This measure would result in much higher legal bills for SFAA members who must evict a tenant, and overall would make just cause evictions much more difficult. The measure is unfunded and would take away resources from the city’s general fund. SFAA members know that evictions in San Francisco are already highly regulated, extremely costly and politicized, even when the tenant is creating problems for other residents in the building. SFAA recommends a very strong “No” vote on Prop. F.
No Position on Proposition G
Proposition G is a proposed parcel tax of $298 per parcel. The tax would be increased for inflation each year and would sunset (expire) after 20 years. Funds raised from the tax are designated to increase the salaries and benefits of teachers and employees of the San Francisco Unified School District. Generally, parcel taxes are designed to fund infrastructure and public improvements rather than salaries and benefits for public employees. The measure exempts senior citizens (65 or over) as well as parcels designated as a parking space. The SFAA PAC did not take a position on Proposition G.
Yes on Proposition H
Proposition H was placed on the ballot by the San Francisco Police Officers Union, and if passed would authorize the San Francisco Police Department to purchase tasers for every police officer. It would also require police officers to complete use-of-force training and comes at a time when the police commission is attempting to develop policies around tasers and alternate uses of force after a number of police-involved shootings over the past few years.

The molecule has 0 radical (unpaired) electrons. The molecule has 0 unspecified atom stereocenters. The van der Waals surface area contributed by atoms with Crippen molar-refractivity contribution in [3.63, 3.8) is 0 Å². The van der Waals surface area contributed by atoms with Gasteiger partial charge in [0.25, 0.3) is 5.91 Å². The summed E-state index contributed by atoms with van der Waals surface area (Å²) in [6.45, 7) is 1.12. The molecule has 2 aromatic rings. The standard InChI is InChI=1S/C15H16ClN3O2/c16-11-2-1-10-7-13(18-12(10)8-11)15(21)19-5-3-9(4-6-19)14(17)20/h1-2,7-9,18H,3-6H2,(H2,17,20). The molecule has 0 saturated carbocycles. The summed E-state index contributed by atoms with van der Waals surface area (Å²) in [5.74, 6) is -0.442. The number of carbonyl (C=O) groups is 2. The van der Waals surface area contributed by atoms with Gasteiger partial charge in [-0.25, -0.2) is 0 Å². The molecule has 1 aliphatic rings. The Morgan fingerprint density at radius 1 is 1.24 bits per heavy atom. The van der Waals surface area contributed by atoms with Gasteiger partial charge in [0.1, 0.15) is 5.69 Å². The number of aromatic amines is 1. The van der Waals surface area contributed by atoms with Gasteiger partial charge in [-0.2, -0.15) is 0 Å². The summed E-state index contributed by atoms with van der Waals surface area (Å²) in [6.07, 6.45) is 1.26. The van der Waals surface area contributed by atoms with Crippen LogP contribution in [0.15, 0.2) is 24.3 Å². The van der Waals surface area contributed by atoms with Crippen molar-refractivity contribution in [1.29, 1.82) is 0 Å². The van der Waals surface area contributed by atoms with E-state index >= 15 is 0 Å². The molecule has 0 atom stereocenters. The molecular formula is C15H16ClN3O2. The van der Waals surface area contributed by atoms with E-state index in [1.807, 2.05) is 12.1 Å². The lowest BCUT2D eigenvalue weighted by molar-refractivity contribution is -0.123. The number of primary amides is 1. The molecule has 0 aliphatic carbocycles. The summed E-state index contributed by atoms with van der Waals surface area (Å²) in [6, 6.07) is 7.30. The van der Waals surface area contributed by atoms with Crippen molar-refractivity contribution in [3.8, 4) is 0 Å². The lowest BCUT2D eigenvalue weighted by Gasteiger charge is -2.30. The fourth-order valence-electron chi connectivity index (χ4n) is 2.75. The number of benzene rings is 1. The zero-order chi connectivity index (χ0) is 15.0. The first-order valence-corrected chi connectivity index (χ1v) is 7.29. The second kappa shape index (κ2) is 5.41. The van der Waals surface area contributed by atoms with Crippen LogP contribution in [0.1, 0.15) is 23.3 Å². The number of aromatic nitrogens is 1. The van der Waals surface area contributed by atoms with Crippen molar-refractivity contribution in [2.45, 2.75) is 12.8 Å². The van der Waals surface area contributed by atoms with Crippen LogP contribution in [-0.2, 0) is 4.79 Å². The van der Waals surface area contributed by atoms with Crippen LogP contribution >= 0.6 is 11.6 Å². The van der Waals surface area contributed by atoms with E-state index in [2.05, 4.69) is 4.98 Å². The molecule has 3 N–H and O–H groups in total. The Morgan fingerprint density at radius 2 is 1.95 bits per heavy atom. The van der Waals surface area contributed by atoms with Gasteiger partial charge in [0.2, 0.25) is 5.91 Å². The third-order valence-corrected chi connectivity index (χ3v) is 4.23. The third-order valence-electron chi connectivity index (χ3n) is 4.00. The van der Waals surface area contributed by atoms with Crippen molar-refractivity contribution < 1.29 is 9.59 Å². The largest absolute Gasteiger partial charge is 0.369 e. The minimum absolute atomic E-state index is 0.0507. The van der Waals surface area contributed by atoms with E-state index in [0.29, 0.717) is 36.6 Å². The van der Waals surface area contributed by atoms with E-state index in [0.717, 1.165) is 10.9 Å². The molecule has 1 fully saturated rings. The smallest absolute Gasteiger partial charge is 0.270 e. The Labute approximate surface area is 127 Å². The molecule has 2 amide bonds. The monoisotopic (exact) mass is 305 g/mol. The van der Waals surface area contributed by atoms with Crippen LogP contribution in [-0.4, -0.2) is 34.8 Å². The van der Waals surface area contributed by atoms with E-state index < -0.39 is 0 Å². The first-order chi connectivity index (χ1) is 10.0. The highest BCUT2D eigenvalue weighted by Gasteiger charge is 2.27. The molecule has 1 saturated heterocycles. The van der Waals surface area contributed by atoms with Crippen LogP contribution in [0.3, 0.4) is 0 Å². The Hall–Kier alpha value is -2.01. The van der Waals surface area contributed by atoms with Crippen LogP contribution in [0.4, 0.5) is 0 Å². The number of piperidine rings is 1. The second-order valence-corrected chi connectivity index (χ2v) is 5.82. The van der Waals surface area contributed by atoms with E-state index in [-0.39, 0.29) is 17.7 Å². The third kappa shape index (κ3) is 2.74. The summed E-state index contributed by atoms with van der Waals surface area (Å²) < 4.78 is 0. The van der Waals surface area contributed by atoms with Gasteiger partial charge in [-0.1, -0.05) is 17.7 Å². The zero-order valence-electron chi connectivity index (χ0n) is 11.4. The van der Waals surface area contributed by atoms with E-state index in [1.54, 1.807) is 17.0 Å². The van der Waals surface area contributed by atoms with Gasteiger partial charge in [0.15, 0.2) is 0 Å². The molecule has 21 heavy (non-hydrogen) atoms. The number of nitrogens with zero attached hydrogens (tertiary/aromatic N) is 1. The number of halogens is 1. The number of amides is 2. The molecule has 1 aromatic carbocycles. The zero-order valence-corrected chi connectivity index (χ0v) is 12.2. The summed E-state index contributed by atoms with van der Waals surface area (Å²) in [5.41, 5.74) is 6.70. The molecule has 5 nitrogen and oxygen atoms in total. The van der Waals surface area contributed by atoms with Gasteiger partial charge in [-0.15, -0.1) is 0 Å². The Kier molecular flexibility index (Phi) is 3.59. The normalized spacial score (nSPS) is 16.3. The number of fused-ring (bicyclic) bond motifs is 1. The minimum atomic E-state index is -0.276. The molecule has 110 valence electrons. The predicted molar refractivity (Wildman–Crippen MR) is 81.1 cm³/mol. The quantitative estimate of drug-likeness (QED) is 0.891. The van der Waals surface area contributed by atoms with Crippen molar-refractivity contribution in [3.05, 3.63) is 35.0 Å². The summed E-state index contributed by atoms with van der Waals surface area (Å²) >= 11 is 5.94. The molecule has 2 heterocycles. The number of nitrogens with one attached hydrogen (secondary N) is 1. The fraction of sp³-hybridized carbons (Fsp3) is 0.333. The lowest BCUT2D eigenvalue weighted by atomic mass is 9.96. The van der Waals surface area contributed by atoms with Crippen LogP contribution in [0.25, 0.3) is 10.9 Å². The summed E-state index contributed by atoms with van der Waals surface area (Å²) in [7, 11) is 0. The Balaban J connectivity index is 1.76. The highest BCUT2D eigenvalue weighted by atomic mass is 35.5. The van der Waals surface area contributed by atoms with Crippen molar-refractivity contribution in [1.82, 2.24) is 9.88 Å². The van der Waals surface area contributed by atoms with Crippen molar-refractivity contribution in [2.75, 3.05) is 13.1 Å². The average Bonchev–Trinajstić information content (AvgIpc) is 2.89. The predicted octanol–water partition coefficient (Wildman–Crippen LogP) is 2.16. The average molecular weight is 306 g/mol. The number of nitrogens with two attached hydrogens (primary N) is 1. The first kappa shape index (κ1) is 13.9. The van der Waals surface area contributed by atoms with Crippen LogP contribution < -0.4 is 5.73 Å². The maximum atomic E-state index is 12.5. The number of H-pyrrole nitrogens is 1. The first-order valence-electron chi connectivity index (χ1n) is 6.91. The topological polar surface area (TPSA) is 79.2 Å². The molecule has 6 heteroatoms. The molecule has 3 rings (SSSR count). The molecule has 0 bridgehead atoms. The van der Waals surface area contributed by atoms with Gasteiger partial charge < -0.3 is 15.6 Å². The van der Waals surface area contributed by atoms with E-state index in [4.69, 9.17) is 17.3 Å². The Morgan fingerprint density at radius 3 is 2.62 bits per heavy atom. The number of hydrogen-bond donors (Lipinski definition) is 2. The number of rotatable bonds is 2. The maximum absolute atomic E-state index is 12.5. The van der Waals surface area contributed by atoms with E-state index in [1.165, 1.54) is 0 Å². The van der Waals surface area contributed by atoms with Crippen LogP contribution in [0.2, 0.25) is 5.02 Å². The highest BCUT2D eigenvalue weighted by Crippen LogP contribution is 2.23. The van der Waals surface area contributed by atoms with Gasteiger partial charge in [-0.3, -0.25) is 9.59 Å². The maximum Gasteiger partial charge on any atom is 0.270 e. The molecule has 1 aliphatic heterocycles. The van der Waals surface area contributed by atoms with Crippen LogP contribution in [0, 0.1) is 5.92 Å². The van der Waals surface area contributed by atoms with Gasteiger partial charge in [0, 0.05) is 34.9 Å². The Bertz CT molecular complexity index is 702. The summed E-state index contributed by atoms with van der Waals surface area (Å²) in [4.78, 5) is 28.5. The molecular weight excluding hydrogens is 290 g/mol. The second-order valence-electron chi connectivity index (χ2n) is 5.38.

The use of force policy could only be changed via ballot measure, rather than as a result of police commission recommendations or ordinances passed by the board of supervisors. SFAA recommends a “Yes” vote on Prop H.
No Position on Proposition I
If Proposition I passes, the city would adopt a policy that it will not “invite, entice, encourage, cajole or condone the relocation of any professional sports team that has established itself in another city.” The policy reached the ballot by citizen initiative and comes about after San Francisco lost the 49ers to Santa Clara, and as the Golden State Warriors are constructing their new arena in San Francisco after playing at Oracle Arena in Oakland since 1971. The SFAA PAC did not take a position on Prop. I.
London Breed for Mayor
In addition to the local ballot measures, San Franciscans citywide will be voting for a new mayor after the unexpected passing of Mayor Ed Lee in December of 2017. SFAA has endorsed current San Francisco Board of Supervisors President London Breed, who represents the Haight, Western Addition and Cole Valley, for mayor. Breed is running against current District 6 Supervisor Jane Kim, former state Senator Mark Leno, and former Supervisor Angela Alioto.
President London Breed has the best and most nuanced understanding of housing, land use, and quality of life issues amongst the candidates, and is worthy of the support of SFAA members.
Charley Goss covers government affairs for SFAA. He can be reached at email@example.com.